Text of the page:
It’s often the little things which put a smile on my face, those unexpected quirks you stumble across on the trail.
In truth I needed something to put a smile on my face. Four days of walking in drizzly rain had dampened spirits considerably. I wasn’t feeling the Bavarian love. The scenery might have been inspirational but not for me as it had kept its curves concealed under a blanket of cloud.
The previous day we’d walked 20km without sitting down once as a) everything was wet and b) the only dry place to shelter, a mountain hütte, was closed because summer was over.
I really wasn’t feeling a warm glow toward this allegedly lovely corner of Bavaria. Unfair I know, the weather is the weather and I’m sure if I’d spent my time in a jolly tavern downing dunkel bier I’d have felt different. But our days had been wet ones, trudging through damp forests and along mushy meadows.
A weather-beaten easel beside Lake Hintersee near Ramsau took a decent chip out of my ambivalence. On the easel was an image of an artist with an explanation (in German so there was quite a bit of guess work involved in the dodgy translation). There was nothing particularly spectacular about it, but it prodded my curiosity and added an attractive little quirk to what was already an engaging scene.
The fact the clouds had parted and the sun was starting to finally smile on us helped with a rapid thawing of my mood.
A couple of hundred metres and there was another easel with an image of a different artist. Then another, but this time the image matched the panorama laid out before it. The area held a magnetic appeal for artists, drawn to grand landscapes which awed and inspired. The dissipating clouds acted like curtains being raised on a performance and the sun danced across Hintersee, filling nature’s canvas with vibrant colours. Some clouds remained, hugging the mountain tops. It wouldn’t do to reveal all in one go. Better to save some surprises for another day. And anyway, the moody clouds lounging around the mountains like bored teenagers added attitude to the dreamy lakeside scene.
Our path took us past ducks who laughed at their own jokes and plump black water fowl of the sort I can never decide whether they’re coots or moorhen. Suddenly there was a wealth of interesting things to mull over; rocks in the lake with proud lone trees on them, mini religious shrines, kitschy woodcutters carved from wood (maybe they made themselves)… a toilet door with ‘pissoir’ on it.
As we reached the northern end of the lake our path veered into thick woods, the Zauberwald – a magic forest with a gurgling gorge (usually popular haunts for ogres and river sprites in Germany), a wish throne, more artists’ easels and a gnomes’ biergarten which had an Irish whiskey corner (no doubt making it popular with visiting leprechauns as well). The biergarten was unfortunately shut so we didn’t get to witness any little fellows with big, shiny red noses guzzling ale.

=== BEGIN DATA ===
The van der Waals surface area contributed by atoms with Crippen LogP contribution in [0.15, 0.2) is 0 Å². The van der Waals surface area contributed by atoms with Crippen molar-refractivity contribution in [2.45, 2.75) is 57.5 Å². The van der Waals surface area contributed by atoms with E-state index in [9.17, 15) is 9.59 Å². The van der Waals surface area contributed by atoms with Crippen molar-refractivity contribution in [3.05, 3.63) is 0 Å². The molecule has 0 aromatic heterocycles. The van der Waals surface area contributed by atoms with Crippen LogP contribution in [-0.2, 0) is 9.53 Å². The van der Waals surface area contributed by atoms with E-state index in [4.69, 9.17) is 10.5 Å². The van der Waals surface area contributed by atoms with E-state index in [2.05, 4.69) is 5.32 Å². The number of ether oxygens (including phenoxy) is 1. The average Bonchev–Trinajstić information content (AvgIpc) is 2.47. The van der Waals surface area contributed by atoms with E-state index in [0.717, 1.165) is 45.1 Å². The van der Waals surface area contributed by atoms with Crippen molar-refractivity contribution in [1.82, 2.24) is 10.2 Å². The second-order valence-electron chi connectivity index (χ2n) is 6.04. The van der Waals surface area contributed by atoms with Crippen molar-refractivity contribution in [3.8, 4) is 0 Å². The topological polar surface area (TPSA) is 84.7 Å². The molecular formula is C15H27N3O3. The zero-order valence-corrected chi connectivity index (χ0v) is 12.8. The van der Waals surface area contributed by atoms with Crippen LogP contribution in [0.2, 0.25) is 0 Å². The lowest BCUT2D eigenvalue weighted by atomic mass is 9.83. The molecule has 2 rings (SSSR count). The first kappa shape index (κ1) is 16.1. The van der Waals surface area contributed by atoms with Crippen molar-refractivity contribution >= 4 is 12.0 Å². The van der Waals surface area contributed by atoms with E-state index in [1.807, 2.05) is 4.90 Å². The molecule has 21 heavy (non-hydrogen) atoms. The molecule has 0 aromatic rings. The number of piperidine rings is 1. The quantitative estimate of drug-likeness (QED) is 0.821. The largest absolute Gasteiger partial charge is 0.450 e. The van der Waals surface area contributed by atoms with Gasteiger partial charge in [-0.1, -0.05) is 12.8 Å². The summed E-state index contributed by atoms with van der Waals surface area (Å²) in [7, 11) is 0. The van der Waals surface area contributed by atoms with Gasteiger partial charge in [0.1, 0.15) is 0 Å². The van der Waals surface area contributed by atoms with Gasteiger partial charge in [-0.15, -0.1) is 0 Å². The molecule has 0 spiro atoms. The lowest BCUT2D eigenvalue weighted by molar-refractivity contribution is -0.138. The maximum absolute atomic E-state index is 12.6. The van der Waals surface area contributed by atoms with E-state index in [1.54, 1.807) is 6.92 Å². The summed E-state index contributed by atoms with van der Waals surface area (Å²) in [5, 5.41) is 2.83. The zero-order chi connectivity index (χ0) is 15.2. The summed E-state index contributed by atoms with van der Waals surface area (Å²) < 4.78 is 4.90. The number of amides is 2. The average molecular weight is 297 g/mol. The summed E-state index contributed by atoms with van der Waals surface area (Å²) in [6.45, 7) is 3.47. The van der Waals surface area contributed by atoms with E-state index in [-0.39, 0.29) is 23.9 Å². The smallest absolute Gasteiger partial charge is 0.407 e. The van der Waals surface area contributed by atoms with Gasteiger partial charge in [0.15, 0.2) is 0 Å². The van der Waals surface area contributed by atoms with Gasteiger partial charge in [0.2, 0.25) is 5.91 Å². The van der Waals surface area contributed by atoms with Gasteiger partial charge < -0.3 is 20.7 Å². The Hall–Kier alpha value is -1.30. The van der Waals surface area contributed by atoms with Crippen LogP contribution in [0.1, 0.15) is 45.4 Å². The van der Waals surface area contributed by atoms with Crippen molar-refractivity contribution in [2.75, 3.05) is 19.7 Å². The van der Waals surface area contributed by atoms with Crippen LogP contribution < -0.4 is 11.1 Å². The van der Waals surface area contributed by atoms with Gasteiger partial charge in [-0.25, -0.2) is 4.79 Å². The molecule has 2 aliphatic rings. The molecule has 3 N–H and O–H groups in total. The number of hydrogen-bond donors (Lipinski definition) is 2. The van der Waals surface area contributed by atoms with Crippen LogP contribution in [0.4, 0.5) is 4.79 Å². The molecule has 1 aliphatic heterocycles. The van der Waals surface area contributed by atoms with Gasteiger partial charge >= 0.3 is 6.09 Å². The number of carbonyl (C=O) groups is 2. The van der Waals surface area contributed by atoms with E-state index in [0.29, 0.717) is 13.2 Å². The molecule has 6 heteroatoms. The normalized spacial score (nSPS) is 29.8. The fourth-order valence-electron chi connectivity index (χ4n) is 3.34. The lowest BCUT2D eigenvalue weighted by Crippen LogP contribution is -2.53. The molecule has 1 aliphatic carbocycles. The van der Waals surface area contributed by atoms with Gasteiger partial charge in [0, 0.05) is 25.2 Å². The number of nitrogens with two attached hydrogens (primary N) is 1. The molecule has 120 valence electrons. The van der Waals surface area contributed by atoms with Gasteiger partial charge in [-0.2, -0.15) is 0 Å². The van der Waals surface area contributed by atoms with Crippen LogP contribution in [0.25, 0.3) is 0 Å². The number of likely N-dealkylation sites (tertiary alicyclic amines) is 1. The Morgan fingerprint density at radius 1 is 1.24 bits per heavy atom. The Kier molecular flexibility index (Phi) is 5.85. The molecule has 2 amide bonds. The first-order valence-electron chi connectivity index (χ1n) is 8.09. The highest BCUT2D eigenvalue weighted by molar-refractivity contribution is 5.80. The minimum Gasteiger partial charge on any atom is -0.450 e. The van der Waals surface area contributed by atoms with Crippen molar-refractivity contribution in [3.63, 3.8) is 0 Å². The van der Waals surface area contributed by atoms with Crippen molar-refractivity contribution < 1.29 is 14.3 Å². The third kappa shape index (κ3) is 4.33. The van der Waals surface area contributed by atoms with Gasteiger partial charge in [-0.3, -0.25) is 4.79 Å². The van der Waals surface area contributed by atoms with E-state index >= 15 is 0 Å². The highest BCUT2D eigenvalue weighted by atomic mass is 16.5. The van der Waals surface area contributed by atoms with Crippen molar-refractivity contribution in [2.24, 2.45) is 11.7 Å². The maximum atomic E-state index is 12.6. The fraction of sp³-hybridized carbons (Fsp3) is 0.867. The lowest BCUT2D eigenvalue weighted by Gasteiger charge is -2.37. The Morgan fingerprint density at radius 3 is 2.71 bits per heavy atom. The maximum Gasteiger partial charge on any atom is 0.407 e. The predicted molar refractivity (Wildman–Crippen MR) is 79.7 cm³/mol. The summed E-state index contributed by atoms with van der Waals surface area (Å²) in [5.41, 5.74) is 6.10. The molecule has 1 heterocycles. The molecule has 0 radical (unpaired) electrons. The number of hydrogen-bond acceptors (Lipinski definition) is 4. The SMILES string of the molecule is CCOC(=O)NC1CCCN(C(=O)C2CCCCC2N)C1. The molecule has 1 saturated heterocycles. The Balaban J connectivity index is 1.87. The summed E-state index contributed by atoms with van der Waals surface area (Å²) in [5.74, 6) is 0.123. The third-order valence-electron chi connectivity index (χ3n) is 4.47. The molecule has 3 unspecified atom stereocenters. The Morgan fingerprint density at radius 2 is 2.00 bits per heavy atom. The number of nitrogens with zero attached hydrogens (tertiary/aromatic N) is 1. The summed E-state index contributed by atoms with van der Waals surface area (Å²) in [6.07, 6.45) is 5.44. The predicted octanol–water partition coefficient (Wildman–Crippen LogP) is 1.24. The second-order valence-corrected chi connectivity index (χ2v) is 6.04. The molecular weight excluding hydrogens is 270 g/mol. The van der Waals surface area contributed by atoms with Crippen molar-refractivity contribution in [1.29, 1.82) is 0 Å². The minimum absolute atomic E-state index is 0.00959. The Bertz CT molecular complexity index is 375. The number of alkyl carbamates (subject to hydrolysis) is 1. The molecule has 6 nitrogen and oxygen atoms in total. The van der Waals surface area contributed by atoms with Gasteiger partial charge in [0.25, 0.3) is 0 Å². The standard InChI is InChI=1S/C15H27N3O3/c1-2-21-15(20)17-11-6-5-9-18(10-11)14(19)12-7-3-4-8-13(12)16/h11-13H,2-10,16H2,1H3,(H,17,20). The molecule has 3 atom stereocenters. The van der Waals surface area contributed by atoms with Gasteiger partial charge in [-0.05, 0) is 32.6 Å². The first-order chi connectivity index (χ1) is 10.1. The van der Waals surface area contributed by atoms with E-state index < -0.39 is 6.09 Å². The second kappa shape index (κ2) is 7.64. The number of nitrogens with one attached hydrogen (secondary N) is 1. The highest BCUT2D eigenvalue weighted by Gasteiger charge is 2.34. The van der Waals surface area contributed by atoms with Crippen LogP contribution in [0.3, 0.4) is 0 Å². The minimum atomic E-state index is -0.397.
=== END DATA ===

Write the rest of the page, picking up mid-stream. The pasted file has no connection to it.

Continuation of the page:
The path followed the flow of the Ramsauer Ache stream back to Ramsau where rural charm was replaced by biscuit box village scenes which included a traditional wooden building with window boxes whose flowers cascaded towards the lively river below, and the Church of San Sebastian, itself a draw for modern day artists who capture its sleek lines on memory sticks rather than canvas. I’d taken a liking to Ramsau when I saw it briefly a few days earlier. Even though the weather had washed out much of its prettiness, a display of flowering artichokes randomly arranged on a wooden palette had pierced the gloom.
However, the most welcome site was a biergarten in the middle of all the loveliness which was actually open.
Before any frothy ale could be supped to celebrate the fact that Berchtesgaden had decided to woo us there was another plaque to read, one dedicated to the 30th Field Squadron Royal Engineers who in 1963 had been based in the town, helping repair bridges and roads. They bonded so well with the residents that a shindig was held at the end of their stay to thank them. The squadron returned various times over the following couple of years and lifelong friendships were cemented. There were even two marriages between soldiers and local girls. It made me think of childhood friends from my home island who’d joined the army, served in Germany and also married German girls.
In times when it feels as there are those who are doing their utmost to create divisions, it was especially heart-warming to read about positive connections between ordinary people from different countries.
In the great scheme of things it was only a tiny slice of the past where not a lot happened except friendships bloomed and happy memories were created.
But like I said, it’s often the little things which turn that frown upside down.
Jack is co-editor, writer and photographer for BuzzTrips and the Real Tenerife series of travel websites as well as a contributor to online travel sites and travel magazines. Follow Jack on Google+